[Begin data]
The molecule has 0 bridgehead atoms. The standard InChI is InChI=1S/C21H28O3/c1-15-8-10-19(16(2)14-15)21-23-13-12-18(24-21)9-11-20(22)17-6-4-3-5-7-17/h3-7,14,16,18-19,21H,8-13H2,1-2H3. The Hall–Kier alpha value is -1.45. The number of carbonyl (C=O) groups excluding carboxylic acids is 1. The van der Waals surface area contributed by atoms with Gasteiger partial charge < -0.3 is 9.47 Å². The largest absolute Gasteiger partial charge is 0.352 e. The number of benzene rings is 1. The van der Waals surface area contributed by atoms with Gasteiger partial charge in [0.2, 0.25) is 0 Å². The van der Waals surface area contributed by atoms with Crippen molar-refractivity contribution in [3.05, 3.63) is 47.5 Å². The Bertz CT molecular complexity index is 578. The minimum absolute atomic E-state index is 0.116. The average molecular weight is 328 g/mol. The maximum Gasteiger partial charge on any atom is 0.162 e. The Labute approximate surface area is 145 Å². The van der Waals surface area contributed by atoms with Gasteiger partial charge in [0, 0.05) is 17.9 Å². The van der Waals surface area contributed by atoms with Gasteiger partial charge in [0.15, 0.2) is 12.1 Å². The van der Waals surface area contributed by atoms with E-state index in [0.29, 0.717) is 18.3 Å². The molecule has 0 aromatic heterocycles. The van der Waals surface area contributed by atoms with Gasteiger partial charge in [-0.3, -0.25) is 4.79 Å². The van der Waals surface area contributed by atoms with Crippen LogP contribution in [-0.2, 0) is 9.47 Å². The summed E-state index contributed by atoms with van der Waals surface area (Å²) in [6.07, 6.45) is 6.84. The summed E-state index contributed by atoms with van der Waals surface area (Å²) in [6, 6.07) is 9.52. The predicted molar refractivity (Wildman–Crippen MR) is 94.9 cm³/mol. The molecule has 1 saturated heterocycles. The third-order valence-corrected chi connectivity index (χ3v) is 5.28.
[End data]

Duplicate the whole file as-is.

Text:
The molecule has 0 bridgehead atoms. The standard InChI is InChI=1S/C21H28O3/c1-15-8-10-19(16(2)14-15)21-23-13-12-18(24-21)9-11-20(22)17-6-4-3-5-7-17/h3-7,14,16,18-19,21H,8-13H2,1-2H3. The Hall–Kier alpha value is -1.45. The number of carbonyl (C=O) groups excluding carboxylic acids is 1. The van der Waals surface area contributed by atoms with Gasteiger partial charge < -0.3 is 9.47 Å². The largest absolute Gasteiger partial charge is 0.352 e. The number of benzene rings is 1. The van der Waals surface area contributed by atoms with Gasteiger partial charge in [0.2, 0.25) is 0 Å². The van der Waals surface area contributed by atoms with Crippen molar-refractivity contribution in [3.05, 3.63) is 47.5 Å². The Bertz CT molecular complexity index is 578. The minimum absolute atomic E-state index is 0.116. The average molecular weight is 328 g/mol. The maximum Gasteiger partial charge on any atom is 0.162 e. The Labute approximate surface area is 145 Å². The van der Waals surface area contributed by atoms with Gasteiger partial charge in [0, 0.05) is 17.9 Å². The van der Waals surface area contributed by atoms with Gasteiger partial charge in [0.15, 0.2) is 12.1 Å². The van der Waals surface area contributed by atoms with E-state index in [0.29, 0.717) is 18.3 Å². The molecule has 0 aromatic heterocycles. The van der Waals surface area contributed by atoms with Gasteiger partial charge in [-0.3, -0.25) is 4.79 Å². The van der Waals surface area contributed by atoms with Crippen LogP contribution in [-0.2, 0) is 9.47 Å². The summed E-state index contributed by atoms with van der Waals surface area (Å²) in [6.07, 6.45) is 6.84. The summed E-state index contributed by atoms with van der Waals surface area (Å²) in [6, 6.07) is 9.52. The predicted molar refractivity (Wildman–Crippen MR) is 94.9 cm³/mol. The molecule has 1 saturated heterocycles. The third-order valence-corrected chi connectivity index (χ3v) is 5.28.